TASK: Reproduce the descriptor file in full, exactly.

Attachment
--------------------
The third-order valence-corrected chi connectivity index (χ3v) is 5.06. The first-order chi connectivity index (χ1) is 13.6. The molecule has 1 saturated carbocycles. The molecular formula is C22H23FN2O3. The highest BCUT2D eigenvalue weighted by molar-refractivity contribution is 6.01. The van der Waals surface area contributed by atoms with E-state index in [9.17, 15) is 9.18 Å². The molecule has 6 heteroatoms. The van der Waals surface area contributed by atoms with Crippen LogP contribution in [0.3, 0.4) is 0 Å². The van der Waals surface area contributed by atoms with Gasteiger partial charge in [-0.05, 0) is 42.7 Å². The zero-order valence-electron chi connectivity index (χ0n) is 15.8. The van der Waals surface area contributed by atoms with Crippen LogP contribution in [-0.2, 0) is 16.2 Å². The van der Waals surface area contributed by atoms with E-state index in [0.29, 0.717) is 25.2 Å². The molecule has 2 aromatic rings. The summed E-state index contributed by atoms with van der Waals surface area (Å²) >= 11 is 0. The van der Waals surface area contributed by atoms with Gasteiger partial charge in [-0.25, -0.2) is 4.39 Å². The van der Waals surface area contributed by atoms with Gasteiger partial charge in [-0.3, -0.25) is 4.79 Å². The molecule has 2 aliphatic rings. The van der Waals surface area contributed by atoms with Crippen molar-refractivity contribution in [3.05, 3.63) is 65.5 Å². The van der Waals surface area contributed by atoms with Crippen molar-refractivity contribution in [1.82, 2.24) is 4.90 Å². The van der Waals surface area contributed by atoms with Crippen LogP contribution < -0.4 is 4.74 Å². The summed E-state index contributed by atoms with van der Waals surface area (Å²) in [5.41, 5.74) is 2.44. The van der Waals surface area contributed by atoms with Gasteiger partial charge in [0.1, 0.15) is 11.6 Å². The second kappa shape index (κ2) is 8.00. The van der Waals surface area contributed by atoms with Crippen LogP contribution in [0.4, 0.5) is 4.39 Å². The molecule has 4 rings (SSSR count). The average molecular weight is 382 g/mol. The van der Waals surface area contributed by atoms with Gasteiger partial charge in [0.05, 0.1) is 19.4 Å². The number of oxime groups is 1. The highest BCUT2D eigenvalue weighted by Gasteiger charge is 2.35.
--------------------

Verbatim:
The third-order valence-corrected chi connectivity index (χ3v) is 5.06. The first-order chi connectivity index (χ1) is 13.6. The molecule has 1 saturated carbocycles. The molecular formula is C22H23FN2O3. The highest BCUT2D eigenvalue weighted by molar-refractivity contribution is 6.01. The van der Waals surface area contributed by atoms with E-state index in [9.17, 15) is 9.18 Å². The molecule has 6 heteroatoms. The van der Waals surface area contributed by atoms with Crippen LogP contribution in [0.3, 0.4) is 0 Å². The van der Waals surface area contributed by atoms with Gasteiger partial charge in [-0.05, 0) is 42.7 Å². The zero-order valence-electron chi connectivity index (χ0n) is 15.8. The van der Waals surface area contributed by atoms with Crippen LogP contribution in [-0.2, 0) is 16.2 Å². The van der Waals surface area contributed by atoms with E-state index in [0.29, 0.717) is 25.2 Å². The molecule has 2 aromatic rings. The summed E-state index contributed by atoms with van der Waals surface area (Å²) >= 11 is 0. The van der Waals surface area contributed by atoms with Gasteiger partial charge in [-0.25, -0.2) is 4.39 Å². The van der Waals surface area contributed by atoms with Gasteiger partial charge in [-0.3, -0.25) is 4.79 Å². The molecule has 2 aliphatic rings. The van der Waals surface area contributed by atoms with Crippen molar-refractivity contribution in [3.05, 3.63) is 65.5 Å². The van der Waals surface area contributed by atoms with Crippen molar-refractivity contribution in [1.82, 2.24) is 4.90 Å². The van der Waals surface area contributed by atoms with Crippen LogP contribution < -0.4 is 4.74 Å². The summed E-state index contributed by atoms with van der Waals surface area (Å²) in [5.41, 5.74) is 2.44. The van der Waals surface area contributed by atoms with Gasteiger partial charge in [0.1, 0.15) is 11.6 Å². The second kappa shape index (κ2) is 8.00. The van der Waals surface area contributed by atoms with Crippen LogP contribution in [0.4, 0.5) is 4.39 Å². The molecule has 4 rings (SSSR count). The average molecular weight is 382 g/mol. The van der Waals surface area contributed by atoms with Gasteiger partial charge in [0.05, 0.1) is 19.4 Å². The number of oxime groups is 1. The highest BCUT2D eigenvalue weighted by Gasteiger charge is 2.35.